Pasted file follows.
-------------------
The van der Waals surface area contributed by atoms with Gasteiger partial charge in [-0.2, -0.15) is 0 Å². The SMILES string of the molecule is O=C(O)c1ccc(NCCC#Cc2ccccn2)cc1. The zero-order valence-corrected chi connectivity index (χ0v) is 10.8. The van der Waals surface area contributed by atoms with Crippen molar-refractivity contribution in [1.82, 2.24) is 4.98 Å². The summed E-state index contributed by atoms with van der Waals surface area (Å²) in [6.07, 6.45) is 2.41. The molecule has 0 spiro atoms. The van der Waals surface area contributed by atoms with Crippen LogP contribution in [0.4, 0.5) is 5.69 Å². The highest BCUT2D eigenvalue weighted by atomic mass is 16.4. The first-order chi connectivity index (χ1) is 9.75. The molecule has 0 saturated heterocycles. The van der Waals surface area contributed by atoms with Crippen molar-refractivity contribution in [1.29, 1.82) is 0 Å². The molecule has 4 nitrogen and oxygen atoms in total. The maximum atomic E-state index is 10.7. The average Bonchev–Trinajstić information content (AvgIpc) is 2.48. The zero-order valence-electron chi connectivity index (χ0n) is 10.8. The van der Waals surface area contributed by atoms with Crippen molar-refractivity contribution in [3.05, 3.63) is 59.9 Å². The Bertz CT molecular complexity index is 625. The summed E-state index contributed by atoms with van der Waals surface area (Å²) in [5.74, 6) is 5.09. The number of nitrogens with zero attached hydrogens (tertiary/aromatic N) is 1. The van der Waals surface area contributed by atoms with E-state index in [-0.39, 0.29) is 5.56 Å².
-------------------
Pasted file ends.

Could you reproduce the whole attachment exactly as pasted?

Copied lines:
The van der Waals surface area contributed by atoms with Gasteiger partial charge in [-0.2, -0.15) is 0 Å². The SMILES string of the molecule is O=C(O)c1ccc(NCCC#Cc2ccccn2)cc1. The zero-order valence-corrected chi connectivity index (χ0v) is 10.8. The van der Waals surface area contributed by atoms with Crippen molar-refractivity contribution in [1.82, 2.24) is 4.98 Å². The summed E-state index contributed by atoms with van der Waals surface area (Å²) in [6.07, 6.45) is 2.41. The molecule has 0 spiro atoms. The van der Waals surface area contributed by atoms with Crippen LogP contribution in [0.4, 0.5) is 5.69 Å². The highest BCUT2D eigenvalue weighted by atomic mass is 16.4. The first-order chi connectivity index (χ1) is 9.75. The molecule has 0 saturated heterocycles. The van der Waals surface area contributed by atoms with Crippen molar-refractivity contribution in [1.29, 1.82) is 0 Å². The molecule has 4 nitrogen and oxygen atoms in total. The maximum atomic E-state index is 10.7. The average Bonchev–Trinajstić information content (AvgIpc) is 2.48. The zero-order valence-electron chi connectivity index (χ0n) is 10.8. The van der Waals surface area contributed by atoms with Crippen molar-refractivity contribution in [3.05, 3.63) is 59.9 Å². The Bertz CT molecular complexity index is 625. The summed E-state index contributed by atoms with van der Waals surface area (Å²) in [5.74, 6) is 5.09. The number of nitrogens with zero attached hydrogens (tertiary/aromatic N) is 1. The van der Waals surface area contributed by atoms with E-state index in [-0.39, 0.29) is 5.56 Å².